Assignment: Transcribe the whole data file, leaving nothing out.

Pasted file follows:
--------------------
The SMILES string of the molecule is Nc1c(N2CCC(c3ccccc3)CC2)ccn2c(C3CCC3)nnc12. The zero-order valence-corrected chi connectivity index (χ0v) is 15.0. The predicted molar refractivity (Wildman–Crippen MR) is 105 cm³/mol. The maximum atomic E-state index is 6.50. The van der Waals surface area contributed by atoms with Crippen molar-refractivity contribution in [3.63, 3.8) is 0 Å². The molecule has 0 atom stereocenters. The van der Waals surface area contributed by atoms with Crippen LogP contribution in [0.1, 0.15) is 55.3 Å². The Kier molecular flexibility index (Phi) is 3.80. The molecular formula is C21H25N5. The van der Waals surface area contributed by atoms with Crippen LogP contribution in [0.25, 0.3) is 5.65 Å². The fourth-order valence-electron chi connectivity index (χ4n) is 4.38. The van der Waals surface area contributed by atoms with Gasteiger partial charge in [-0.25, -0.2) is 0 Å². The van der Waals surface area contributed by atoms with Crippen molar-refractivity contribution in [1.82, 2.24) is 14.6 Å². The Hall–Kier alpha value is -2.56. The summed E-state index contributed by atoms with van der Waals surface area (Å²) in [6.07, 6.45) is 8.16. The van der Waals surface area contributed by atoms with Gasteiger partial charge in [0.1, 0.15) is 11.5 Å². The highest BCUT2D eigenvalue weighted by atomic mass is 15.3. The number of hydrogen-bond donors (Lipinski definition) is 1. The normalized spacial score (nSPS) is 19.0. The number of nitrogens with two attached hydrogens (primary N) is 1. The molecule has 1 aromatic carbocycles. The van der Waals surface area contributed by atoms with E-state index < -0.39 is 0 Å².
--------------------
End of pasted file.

The SMILES string of the molecule is Nc1c(N2CCC(c3ccccc3)CC2)ccn2c(C3CCC3)nnc12. The zero-order valence-corrected chi connectivity index (χ0v) is 15.0. The predicted molar refractivity (Wildman–Crippen MR) is 105 cm³/mol. The maximum atomic E-state index is 6.50. The van der Waals surface area contributed by atoms with Crippen molar-refractivity contribution in [3.63, 3.8) is 0 Å². The molecule has 0 atom stereocenters. The van der Waals surface area contributed by atoms with Crippen LogP contribution in [0.1, 0.15) is 55.3 Å². The Kier molecular flexibility index (Phi) is 3.80. The molecular formula is C21H25N5. The van der Waals surface area contributed by atoms with Crippen LogP contribution in [0.25, 0.3) is 5.65 Å². The fourth-order valence-electron chi connectivity index (χ4n) is 4.38. The van der Waals surface area contributed by atoms with Gasteiger partial charge in [-0.25, -0.2) is 0 Å². The van der Waals surface area contributed by atoms with Crippen molar-refractivity contribution in [1.82, 2.24) is 14.6 Å². The Hall–Kier alpha value is -2.56. The summed E-state index contributed by atoms with van der Waals surface area (Å²) in [6.07, 6.45) is 8.16. The van der Waals surface area contributed by atoms with Gasteiger partial charge in [0.1, 0.15) is 11.5 Å². The highest BCUT2D eigenvalue weighted by atomic mass is 15.3. The number of hydrogen-bond donors (Lipinski definition) is 1. The normalized spacial score (nSPS) is 19.0. The number of nitrogens with two attached hydrogens (primary N) is 1. The molecule has 1 aromatic carbocycles. The van der Waals surface area contributed by atoms with E-state index < -0.39 is 0 Å².